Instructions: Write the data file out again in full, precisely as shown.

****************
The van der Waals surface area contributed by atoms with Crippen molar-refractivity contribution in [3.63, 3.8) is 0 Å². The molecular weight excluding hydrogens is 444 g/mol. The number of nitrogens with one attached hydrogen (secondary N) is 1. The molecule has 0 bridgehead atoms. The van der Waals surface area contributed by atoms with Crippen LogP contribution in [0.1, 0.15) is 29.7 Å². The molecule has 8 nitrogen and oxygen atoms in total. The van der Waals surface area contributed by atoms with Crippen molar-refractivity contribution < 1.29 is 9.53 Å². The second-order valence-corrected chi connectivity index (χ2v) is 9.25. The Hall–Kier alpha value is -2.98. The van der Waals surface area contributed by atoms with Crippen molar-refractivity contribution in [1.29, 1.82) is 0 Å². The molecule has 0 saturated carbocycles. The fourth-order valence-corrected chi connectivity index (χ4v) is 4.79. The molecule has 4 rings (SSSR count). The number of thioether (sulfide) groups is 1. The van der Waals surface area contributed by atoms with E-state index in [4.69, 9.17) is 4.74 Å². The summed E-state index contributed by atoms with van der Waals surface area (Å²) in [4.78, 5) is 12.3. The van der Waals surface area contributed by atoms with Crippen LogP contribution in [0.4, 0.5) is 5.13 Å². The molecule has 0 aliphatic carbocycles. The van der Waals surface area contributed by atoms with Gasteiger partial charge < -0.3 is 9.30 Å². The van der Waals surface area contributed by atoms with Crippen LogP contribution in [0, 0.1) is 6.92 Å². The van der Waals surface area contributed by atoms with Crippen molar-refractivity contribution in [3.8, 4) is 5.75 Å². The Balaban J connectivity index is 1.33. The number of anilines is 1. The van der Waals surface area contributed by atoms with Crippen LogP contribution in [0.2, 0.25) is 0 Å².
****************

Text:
The van der Waals surface area contributed by atoms with Crippen molar-refractivity contribution in [3.63, 3.8) is 0 Å². The molecular weight excluding hydrogens is 444 g/mol. The number of nitrogens with one attached hydrogen (secondary N) is 1. The molecule has 0 bridgehead atoms. The van der Waals surface area contributed by atoms with Crippen LogP contribution in [0.1, 0.15) is 29.7 Å². The molecule has 8 nitrogen and oxygen atoms in total. The van der Waals surface area contributed by atoms with Crippen molar-refractivity contribution < 1.29 is 9.53 Å². The second-order valence-corrected chi connectivity index (χ2v) is 9.25. The Hall–Kier alpha value is -2.98. The van der Waals surface area contributed by atoms with Crippen molar-refractivity contribution in [1.29, 1.82) is 0 Å². The molecule has 0 saturated carbocycles. The fourth-order valence-corrected chi connectivity index (χ4v) is 4.79. The molecule has 4 rings (SSSR count). The number of thioether (sulfide) groups is 1. The van der Waals surface area contributed by atoms with E-state index in [4.69, 9.17) is 4.74 Å². The summed E-state index contributed by atoms with van der Waals surface area (Å²) in [4.78, 5) is 12.3. The van der Waals surface area contributed by atoms with Crippen LogP contribution in [0.4, 0.5) is 5.13 Å². The molecule has 0 aliphatic carbocycles. The van der Waals surface area contributed by atoms with Gasteiger partial charge < -0.3 is 9.30 Å². The van der Waals surface area contributed by atoms with Crippen LogP contribution in [0, 0.1) is 6.92 Å². The van der Waals surface area contributed by atoms with Crippen molar-refractivity contribution in [3.8, 4) is 5.75 Å². The Balaban J connectivity index is 1.33. The number of anilines is 1. The van der Waals surface area contributed by atoms with Crippen LogP contribution in [0.2, 0.25) is 0 Å².